The Objects in Space exercise is not about creating a playing space for actors. It is about learning to create an interesting, dynamic space that captures and holds the viewer’s attention.
Directing students are divided into groups of four or five. Each group gets seven objects, five of which are the same and fairly common. Those five might be a chair, a rehearsal block, an exercise mat, an 18-inch long two-by-four and paper plate. The two different objects may be a length of rope, a boot, a highway cone, a dial or push button telephone, an old tire, a kite, a length of chain, an umbrella, etc.
I use this exercise in one of the first weeks of my directing class. This exercise is appropriate for high school and college theatre classes. The exercise, including discussion of the environments created, takes 2 to 2 ½ hours.
Exercise: Objects in Space
This is a group exercise consisting of various steps. You must follow all steps to successfully complete the exercise.
Each group receives the same number of objects. All but two objects in each group are the same.
Goal: As a group to create a dynamic, visually interesting display using all of the objects. You are not creating a set on which people will act. You are not creating something realistic. You are creating a three-dimensional display that utilizes the shape, volume, textures, colors, rigidity, elasticity etc. of the items you’ve received in such as way as to make their combination uniquely aesthetic.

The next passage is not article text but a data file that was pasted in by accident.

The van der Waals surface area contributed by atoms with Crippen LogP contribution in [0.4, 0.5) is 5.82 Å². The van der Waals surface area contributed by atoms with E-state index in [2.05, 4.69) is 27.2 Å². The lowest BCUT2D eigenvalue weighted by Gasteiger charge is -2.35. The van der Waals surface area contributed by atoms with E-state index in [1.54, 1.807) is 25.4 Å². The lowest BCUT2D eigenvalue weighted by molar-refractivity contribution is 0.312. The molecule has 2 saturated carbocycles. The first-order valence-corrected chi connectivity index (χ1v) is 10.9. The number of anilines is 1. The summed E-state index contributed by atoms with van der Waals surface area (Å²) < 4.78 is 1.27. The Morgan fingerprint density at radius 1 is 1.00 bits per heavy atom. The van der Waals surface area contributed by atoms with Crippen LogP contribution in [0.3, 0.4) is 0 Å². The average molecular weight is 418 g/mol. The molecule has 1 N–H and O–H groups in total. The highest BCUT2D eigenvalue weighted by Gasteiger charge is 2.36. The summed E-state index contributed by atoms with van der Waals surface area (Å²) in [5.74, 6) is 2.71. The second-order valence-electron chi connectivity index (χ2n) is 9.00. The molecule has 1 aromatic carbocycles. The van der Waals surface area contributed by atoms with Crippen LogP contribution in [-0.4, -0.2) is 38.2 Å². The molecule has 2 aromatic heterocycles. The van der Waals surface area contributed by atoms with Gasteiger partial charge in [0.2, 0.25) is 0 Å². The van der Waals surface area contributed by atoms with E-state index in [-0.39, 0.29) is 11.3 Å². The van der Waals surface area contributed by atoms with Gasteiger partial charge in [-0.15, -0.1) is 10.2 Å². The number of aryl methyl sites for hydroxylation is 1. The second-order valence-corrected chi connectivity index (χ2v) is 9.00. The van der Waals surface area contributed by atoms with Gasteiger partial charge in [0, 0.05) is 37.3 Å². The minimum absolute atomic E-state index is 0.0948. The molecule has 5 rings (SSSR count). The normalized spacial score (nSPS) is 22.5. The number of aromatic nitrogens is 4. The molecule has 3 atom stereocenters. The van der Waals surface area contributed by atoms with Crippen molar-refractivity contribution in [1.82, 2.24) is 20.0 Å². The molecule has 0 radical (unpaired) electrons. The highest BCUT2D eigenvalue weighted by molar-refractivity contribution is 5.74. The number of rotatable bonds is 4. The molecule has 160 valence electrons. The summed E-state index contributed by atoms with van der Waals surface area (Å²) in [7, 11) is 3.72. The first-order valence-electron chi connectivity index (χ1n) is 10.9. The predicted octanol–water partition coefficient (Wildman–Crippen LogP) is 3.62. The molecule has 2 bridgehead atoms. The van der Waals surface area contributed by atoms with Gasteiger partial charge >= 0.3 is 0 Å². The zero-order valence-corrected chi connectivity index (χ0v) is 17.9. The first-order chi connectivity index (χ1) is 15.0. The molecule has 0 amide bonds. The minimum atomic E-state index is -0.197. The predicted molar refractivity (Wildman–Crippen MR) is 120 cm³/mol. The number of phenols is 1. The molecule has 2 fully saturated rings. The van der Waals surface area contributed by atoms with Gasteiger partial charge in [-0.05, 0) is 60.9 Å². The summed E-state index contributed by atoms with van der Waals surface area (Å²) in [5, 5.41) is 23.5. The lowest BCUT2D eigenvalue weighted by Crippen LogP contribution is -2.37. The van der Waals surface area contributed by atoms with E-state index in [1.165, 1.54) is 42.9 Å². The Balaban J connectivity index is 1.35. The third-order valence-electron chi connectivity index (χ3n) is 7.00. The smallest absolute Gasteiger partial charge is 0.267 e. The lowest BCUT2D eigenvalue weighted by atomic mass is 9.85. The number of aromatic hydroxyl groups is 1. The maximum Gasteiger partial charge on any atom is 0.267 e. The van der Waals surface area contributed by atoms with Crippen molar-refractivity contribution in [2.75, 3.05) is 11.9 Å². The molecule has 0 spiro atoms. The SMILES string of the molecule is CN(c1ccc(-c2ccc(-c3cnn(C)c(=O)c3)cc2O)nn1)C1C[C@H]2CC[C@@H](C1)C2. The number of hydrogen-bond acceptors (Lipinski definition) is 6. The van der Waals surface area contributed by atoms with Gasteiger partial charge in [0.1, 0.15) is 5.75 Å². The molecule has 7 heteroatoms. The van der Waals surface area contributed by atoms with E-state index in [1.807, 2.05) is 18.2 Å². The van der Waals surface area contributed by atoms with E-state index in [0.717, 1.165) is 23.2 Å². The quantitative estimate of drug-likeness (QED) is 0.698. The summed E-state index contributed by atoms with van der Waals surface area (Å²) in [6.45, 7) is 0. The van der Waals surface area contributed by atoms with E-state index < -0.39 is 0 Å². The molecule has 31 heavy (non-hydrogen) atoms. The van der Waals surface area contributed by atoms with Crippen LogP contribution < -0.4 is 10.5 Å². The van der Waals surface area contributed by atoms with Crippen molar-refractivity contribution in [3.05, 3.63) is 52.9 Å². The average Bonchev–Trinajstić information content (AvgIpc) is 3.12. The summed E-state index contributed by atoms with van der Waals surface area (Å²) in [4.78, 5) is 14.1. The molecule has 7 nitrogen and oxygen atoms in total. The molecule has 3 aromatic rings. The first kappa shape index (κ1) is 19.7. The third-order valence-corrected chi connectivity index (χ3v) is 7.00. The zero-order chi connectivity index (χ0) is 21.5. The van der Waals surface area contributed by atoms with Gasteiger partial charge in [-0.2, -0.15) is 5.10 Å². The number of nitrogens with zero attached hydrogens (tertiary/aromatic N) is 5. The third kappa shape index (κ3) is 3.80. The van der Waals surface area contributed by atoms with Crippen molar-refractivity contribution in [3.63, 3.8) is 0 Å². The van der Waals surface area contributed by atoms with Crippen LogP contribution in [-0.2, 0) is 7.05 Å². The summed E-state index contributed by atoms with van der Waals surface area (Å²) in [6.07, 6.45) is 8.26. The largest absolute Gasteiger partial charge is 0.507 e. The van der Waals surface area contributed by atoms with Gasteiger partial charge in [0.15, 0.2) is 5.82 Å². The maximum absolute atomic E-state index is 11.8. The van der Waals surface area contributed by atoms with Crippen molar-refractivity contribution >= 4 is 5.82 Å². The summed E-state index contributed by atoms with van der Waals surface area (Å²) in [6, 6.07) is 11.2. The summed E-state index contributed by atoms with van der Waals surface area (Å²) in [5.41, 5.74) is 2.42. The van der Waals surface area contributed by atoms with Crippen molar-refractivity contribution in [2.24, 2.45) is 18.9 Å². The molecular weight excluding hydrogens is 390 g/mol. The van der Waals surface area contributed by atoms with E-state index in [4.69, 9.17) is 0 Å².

The first two steps are done individually. That is, by each member of the group on their own.
STEP 1: Examine each object. Look, feel, lift, etc., each one. Know each object. Also observe the space into which these objects will be placed. (10-15 minutes)
STEP 2: Draw a diagram and/or picture of how you envision the objects being placed to create the display. Experiment on paper, go back to the objects and take time to question your final (if they are) choices. (about 10-15 minutes)
STEP 3: Each member of the group presents to the group their ideas regarding the display. (10 minutes)
STEP 4: Working together, the group either decides to go with one display or to use various elements of each. Start working together with the actual objects. Once again—experimenting.
STEP 5: Discuss, change, alter, reinvent your display until the group is satisfied with it. What makes this abstract grouping of objects interesting, dramatic, dynamic, lively? How does it work on the viewer’s eye? (STEPS 4, and 5 take about 20-30 minutes)
STEP 6: Present your display. Discussion. (About 40 minutes)
Exercise Contributed by Paul Mroczka
Paul is Director of Educational Resources for BroadwayEducators.com and serves as Director of Theatre at Plymouth State University, Plymouth, NH.